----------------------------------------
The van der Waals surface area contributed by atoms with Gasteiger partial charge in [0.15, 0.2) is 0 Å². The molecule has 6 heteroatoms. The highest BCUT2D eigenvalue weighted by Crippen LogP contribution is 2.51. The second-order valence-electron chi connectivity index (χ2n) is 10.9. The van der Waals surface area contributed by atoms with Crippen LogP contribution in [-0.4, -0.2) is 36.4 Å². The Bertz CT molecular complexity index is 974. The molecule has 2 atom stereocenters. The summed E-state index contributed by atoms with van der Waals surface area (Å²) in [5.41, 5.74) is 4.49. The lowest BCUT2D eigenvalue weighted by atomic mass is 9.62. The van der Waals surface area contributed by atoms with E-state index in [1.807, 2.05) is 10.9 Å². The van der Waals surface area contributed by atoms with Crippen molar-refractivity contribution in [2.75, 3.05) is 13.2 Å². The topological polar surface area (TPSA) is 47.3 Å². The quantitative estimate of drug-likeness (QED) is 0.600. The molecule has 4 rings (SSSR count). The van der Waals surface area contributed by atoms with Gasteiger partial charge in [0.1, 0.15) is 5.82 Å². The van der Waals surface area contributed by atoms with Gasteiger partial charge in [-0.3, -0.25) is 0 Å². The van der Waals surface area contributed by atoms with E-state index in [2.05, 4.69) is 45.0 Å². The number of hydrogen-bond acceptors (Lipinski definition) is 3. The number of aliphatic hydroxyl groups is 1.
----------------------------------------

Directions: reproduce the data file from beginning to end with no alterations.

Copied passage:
The van der Waals surface area contributed by atoms with Gasteiger partial charge in [0.15, 0.2) is 0 Å². The molecule has 6 heteroatoms. The highest BCUT2D eigenvalue weighted by Crippen LogP contribution is 2.51. The second-order valence-electron chi connectivity index (χ2n) is 10.9. The van der Waals surface area contributed by atoms with Crippen LogP contribution in [-0.4, -0.2) is 36.4 Å². The Bertz CT molecular complexity index is 974. The molecule has 2 atom stereocenters. The summed E-state index contributed by atoms with van der Waals surface area (Å²) in [5.41, 5.74) is 4.49. The lowest BCUT2D eigenvalue weighted by atomic mass is 9.62. The van der Waals surface area contributed by atoms with E-state index in [1.807, 2.05) is 10.9 Å². The van der Waals surface area contributed by atoms with Crippen molar-refractivity contribution in [2.75, 3.05) is 13.2 Å². The topological polar surface area (TPSA) is 47.3 Å². The quantitative estimate of drug-likeness (QED) is 0.600. The molecule has 4 rings (SSSR count). The van der Waals surface area contributed by atoms with Gasteiger partial charge in [0.1, 0.15) is 5.82 Å². The van der Waals surface area contributed by atoms with Gasteiger partial charge in [-0.3, -0.25) is 0 Å². The van der Waals surface area contributed by atoms with E-state index in [2.05, 4.69) is 45.0 Å². The number of hydrogen-bond acceptors (Lipinski definition) is 3. The number of aliphatic hydroxyl groups is 1.